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  No Bells, No Whistles: The Simple Case of Primark 

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The “fast fashion” retail model pioneered by companies such as Zara and H&M has been taken a step farther by Primark, the U.K. and Irish retailer offering clothes at rock-bottom prices. IESE’s Julián Villanueva, José Luis Nueno and Julie Ziskind examine the secrets of Primark’s success in a new case study.

Consumer habits have changed significantly since the onset of the financial crisis in 2007. “Value” takes priority over snobby attitudes about labels and brands. This development has been termed “the Primark effect,” in honor of the company that has earned a nationwide reputation for bargain shopping.

The ability of the chain to sell jeans for £3 or flip-flops for £1 is due to the store’s “no bells, no whistles” business model, built around three cores.

1. Efficient Supply Chain, Rapid Turnover
Like many of their competitors, Primark’s strategy is heavily rooted in using private labels.

However, unlike Zara’s focus on style, or H&M’s general affordability, Primark’s niche is its rock-bottom prices. Costs are kept low by making cheap garments from man-made materials, using cheap production processes.

There is also limited reordering of products, as they operate on a “when it’s gone, it’s gone” basis.

This results in frequent visits from customers, as the average store turnover is six weeks.

2. Limited Operating Costs
As Primark’s main selling point is price, the company must forgo expensive advertising almost completely, instead relying on “big bags and big savings” to convey their message. They also place their cheapest items at the front of the store, attracting passing trade and word of mouth.

Primark stores tend to be in shopping malls outside of downtown, further reducing costs through lower rents.

Finally, staff service is focused primarily on managing checkout lines and managing showroom inventory. Quality of service may suffer, but the low costs are enough to satisfy a certain breed of consumer.

3. Large Stores
Since 2001, when it built a 100,000-square-foot store in Manchester, Primark has focused primarily on large stores to encourage volume shopping. Floor space has tripled in the past decade, resulting in higher sales densities.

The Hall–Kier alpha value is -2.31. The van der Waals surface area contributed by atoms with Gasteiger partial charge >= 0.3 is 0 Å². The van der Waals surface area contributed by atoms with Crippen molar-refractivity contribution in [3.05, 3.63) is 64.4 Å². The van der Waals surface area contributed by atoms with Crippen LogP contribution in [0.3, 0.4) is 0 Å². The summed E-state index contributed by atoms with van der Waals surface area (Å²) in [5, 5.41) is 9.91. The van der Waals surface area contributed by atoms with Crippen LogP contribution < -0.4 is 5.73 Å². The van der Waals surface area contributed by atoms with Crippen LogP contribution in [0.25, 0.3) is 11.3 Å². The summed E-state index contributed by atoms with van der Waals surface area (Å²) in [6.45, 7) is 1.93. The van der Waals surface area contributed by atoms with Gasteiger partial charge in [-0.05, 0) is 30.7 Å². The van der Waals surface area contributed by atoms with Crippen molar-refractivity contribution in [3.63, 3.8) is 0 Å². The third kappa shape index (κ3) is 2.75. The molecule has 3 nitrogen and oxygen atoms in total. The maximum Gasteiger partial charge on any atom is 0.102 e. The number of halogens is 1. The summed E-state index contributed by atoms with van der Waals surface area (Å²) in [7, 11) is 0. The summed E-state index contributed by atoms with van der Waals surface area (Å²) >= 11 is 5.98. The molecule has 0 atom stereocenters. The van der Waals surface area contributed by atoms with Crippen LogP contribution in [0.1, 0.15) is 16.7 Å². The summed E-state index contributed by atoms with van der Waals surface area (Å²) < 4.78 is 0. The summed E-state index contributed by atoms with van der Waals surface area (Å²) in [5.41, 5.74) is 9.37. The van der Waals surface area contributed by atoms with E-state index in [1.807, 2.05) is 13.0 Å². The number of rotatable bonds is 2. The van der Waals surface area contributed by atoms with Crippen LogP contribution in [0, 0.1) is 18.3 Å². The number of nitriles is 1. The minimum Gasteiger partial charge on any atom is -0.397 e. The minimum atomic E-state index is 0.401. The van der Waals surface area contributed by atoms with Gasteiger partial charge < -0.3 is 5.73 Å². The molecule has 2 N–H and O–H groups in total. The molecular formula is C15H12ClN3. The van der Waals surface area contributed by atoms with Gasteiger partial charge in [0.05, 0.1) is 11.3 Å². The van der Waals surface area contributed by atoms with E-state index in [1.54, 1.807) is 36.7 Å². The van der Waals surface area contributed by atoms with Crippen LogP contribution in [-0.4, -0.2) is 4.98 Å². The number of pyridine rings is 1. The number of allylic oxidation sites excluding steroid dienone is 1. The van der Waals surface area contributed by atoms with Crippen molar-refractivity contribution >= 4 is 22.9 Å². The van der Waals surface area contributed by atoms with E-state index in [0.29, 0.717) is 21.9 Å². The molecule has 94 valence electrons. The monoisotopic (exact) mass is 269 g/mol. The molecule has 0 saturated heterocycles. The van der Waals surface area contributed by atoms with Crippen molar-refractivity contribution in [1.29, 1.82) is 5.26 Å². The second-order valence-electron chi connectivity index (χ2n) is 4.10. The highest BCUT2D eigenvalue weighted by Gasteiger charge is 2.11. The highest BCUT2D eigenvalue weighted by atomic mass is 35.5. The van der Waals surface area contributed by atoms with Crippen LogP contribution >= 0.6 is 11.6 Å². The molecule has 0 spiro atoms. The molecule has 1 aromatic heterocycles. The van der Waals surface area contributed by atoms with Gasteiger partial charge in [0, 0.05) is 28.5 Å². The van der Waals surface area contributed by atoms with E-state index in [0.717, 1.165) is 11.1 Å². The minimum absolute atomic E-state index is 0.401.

Faced with the task of organizing these larger stores, Primark has hired interior designers to outfit them with innovative floor layouts and color plans to facilitate efficient shopping.

Future Challenges
To consolidate and expand its presence on Main Street, Primark must address three major challenges.

1. International Expansion. Primark’s impact on the retail scene is undeniable. Yet its expansion strategy outside the United Kingdom and Ireland has been surprisingly prudent. Admittedly, European stores have experienced problems when moving outside their domestic markets, particularly due to subtle differences in culture and shopping patterns.

That said, Primark does have 20 stores in Spain and a growing presence in Germany – a country that one report claims could support at least 110 stores.

2. Model Modification.
The ongoing impact of the financial crisis and the changing status of shopping as entertainment could see changes in Primark’s strategy. Smaller stores in city centers aimed at impulse buyers may be profitable options worth pursuing.

The company must also consider whether to enter online retailing, as the prevalence of this option among their rivals may threaten their future profitability.

3. Corporate Responsibility.
Primark’s supply chain has come under scrutiny ever since an activist group revealed that Primark goods sourced from Bangladesh did not comply with child labor laws. Although Primark immediately apologized and cut ties with those suppliers, it has continued to draw fire over its supply-chain practices.

Analysts say that Primark’s low gross margins prove that it is Primark taking the brunt of the low prices, not the suppliers. Yet, despite attempts to address the problem, the story continues to provoke occasional bad press.
This article is based on:  Primark: £10? Ooh that's Expensive!
Year:  2011
Language:  English